Students explore entrepreneurship
By Ashley Ulrich, The Dartmouth Staff
Published on Wednesday, March 6, 2013
Editor’s Note: This is the first in a three-part series about entrepreneurship at Dartmouth.
For many students, there are not enough hours in the day to keep up with classes, sports teams and student groups. With iCal schedules full to bursting, it can be easy to focus on little more than getting through each day at a time.
An increasing number of undergraduate students, however, are finding the time to build their own startup companies in fields ranging from biomedical technology to information technology and food innovation. These students are trying to solve problems they experience in their daily lives, such as overcrowded email inboxes or dirty dorm rooms, while others are attempting to translate product ideas from their engineering classes into viable companies.
In response to this interest, clubs like the Dartmouth Entrepreneurial Society, Kairos Society and Mitosis are working to bring speakers to campus, host business plan competitions and help students navigate available resources at the Tuck School of Business, Thayer School of Engineering and Geisel School of Medicine. The work to provide access to faculty and alumni mentors helps student startups successfully register patents and secure funding from local venture capitalists. Of Dartmouth’s three entrepreneurial clubs, DES and Mitosis exist only at Dartmouth, while Kairos has branches on college campuses across the country. The groups, which overlap in their membership, collaborate to plan outreach events and connect with alumni.
DARTMOUTH ENTREPRENEURIAL SOCIETY
Founded in 2001, DES is the oldest and largest entrepreneurial club on campus with 20 to 25 active members each term. The club brings speakers to campus twice a month and invites students with entrepreneurial ideas or in-progress startups to participate in “white boarding” sessions at meetings, where they receive critical feedback from their peers.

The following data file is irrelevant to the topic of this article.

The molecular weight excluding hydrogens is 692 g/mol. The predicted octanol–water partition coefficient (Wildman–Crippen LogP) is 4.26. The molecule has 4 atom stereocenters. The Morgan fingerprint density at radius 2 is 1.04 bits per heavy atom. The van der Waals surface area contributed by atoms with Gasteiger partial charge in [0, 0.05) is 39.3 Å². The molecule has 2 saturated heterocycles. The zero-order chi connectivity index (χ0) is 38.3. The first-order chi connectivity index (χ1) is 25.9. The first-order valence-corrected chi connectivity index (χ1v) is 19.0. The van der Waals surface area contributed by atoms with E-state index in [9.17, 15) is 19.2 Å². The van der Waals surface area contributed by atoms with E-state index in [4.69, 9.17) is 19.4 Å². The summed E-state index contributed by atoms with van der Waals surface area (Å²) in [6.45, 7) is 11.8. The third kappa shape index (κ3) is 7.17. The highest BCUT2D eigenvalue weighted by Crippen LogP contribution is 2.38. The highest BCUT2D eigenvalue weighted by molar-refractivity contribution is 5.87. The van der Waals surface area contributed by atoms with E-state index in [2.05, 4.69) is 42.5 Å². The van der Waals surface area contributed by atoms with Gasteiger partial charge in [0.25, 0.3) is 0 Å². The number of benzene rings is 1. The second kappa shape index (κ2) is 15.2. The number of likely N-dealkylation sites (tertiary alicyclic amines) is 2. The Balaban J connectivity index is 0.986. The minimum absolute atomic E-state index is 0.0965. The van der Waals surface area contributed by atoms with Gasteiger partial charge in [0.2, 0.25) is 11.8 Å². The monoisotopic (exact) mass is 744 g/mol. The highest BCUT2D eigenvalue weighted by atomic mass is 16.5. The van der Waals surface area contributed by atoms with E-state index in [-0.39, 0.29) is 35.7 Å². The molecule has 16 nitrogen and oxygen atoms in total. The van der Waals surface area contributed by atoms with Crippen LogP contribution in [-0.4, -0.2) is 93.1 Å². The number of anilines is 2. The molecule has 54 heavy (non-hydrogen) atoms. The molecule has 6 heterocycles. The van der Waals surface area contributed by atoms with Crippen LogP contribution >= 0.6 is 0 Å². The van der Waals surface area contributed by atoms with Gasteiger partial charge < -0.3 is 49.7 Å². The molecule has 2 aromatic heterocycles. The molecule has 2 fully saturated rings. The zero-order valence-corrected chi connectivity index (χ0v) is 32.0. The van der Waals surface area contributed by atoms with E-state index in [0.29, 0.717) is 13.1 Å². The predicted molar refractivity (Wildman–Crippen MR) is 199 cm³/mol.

The group recently started a publication called the Dartmouth Venture Review, a biannual magazine that focuses on entrepreneurship, venture capital and private equity.
Current president John Michel ’14, who has been involved with DES since his freshman year, said the club tries to raise student awareness about business careers that are off the typical recruiting track in investment banking or finance.
“There are a lot of computer science and engineering students that could use those skills to start their own business,” Michel said. “They might realize that, and we want to let them know that they have the resources to pursue that if they want to.”
DES’s largest annual event is its business plan competition, which begins accepting applications from student teams each January. The contest typically receives applications from 30 to 50 teams, and judges, including Tuck professors and local venture capitalists, evaluate the submissions in three rounds over the course of four weeks.
The winning team receives a cash prize of $2,500, and the second and third place teams receive $1,500 and $1,000 respectively. The top three finishers are also offered the chance to compete in Tuck’s business plan competition, Greener Ventures, which occurs in April and offers a $25,000 first-place prize.
Alison Stace-Naughton ’11 was part of the student group that placed second in DES’s business plan competition and first in Tuck’s competition. Her group presented models for a medical device that stabilizes the stomach during gastroenterological surgery with a vacuum mechanism.
The idea, which she and three other students developed in Introduction to Engineering, currently has a registered patent. The group is working with two Tuck alumni in Boston to raise money that will go toward further design development and, eventually, a Food and Drug Administration review.
Mitosis is Dartmouth’s newest entrepreneurship club, founded last spring by Riley Ennis ’15 and Matt Ross ’15. The club is an “accelerator program” that helps student groups build their own startup companies by pairing them with faculty mentors and assisting them in the product development process.
The group works closely with Tuck’s Barris Incubator Program, as well as undergraduate and Tuck professors who specialize in entrepreneurship and marketing.
“We’re trying to pull together all these resources across campus and synthesize what’s available for students,” Ross said. “There are a lot of kids with great entrepreneurial ideas, but they don’t know how to find alumni mentor or funding resources.”